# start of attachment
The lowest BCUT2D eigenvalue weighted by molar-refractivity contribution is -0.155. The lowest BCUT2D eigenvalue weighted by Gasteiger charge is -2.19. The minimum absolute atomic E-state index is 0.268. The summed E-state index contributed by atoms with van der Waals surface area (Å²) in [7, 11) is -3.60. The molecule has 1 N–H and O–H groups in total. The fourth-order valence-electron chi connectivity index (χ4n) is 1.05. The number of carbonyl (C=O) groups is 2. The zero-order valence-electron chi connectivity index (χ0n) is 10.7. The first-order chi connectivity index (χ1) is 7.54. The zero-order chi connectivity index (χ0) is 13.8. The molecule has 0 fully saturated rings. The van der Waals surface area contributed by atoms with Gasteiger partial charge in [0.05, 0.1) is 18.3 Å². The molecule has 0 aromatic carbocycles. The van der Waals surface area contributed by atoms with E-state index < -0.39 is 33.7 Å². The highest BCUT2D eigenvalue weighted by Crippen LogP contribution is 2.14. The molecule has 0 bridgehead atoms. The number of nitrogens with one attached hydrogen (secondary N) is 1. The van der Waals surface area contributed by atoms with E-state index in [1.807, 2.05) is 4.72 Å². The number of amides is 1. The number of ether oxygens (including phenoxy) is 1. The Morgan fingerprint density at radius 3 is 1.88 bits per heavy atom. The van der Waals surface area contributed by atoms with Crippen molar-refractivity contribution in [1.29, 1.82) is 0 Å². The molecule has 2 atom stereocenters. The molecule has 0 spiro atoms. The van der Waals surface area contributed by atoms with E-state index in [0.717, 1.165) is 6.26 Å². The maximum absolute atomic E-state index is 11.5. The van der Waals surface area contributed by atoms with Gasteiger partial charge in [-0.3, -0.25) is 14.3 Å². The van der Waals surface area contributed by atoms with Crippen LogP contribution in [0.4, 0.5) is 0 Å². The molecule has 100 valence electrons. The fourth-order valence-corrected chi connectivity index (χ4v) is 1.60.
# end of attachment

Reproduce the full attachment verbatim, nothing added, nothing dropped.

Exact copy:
The lowest BCUT2D eigenvalue weighted by molar-refractivity contribution is -0.155. The lowest BCUT2D eigenvalue weighted by Gasteiger charge is -2.19. The minimum absolute atomic E-state index is 0.268. The summed E-state index contributed by atoms with van der Waals surface area (Å²) in [7, 11) is -3.60. The molecule has 1 N–H and O–H groups in total. The fourth-order valence-electron chi connectivity index (χ4n) is 1.05. The number of carbonyl (C=O) groups is 2. The zero-order valence-electron chi connectivity index (χ0n) is 10.7. The first-order chi connectivity index (χ1) is 7.54. The zero-order chi connectivity index (χ0) is 13.8. The molecule has 0 fully saturated rings. The van der Waals surface area contributed by atoms with Gasteiger partial charge in [0.05, 0.1) is 18.3 Å². The molecule has 0 aromatic carbocycles. The van der Waals surface area contributed by atoms with E-state index < -0.39 is 33.7 Å². The highest BCUT2D eigenvalue weighted by Crippen LogP contribution is 2.14. The molecule has 0 bridgehead atoms. The number of nitrogens with one attached hydrogen (secondary N) is 1. The van der Waals surface area contributed by atoms with E-state index in [1.807, 2.05) is 4.72 Å². The number of amides is 1. The number of ether oxygens (including phenoxy) is 1. The Morgan fingerprint density at radius 3 is 1.88 bits per heavy atom. The van der Waals surface area contributed by atoms with Crippen molar-refractivity contribution in [1.29, 1.82) is 0 Å². The molecule has 2 atom stereocenters. The molecule has 0 spiro atoms. The van der Waals surface area contributed by atoms with E-state index in [0.717, 1.165) is 6.26 Å². The maximum absolute atomic E-state index is 11.5. The van der Waals surface area contributed by atoms with Gasteiger partial charge in [-0.3, -0.25) is 14.3 Å². The van der Waals surface area contributed by atoms with Crippen LogP contribution in [0.4, 0.5) is 0 Å². The molecule has 100 valence electrons. The fourth-order valence-corrected chi connectivity index (χ4v) is 1.60.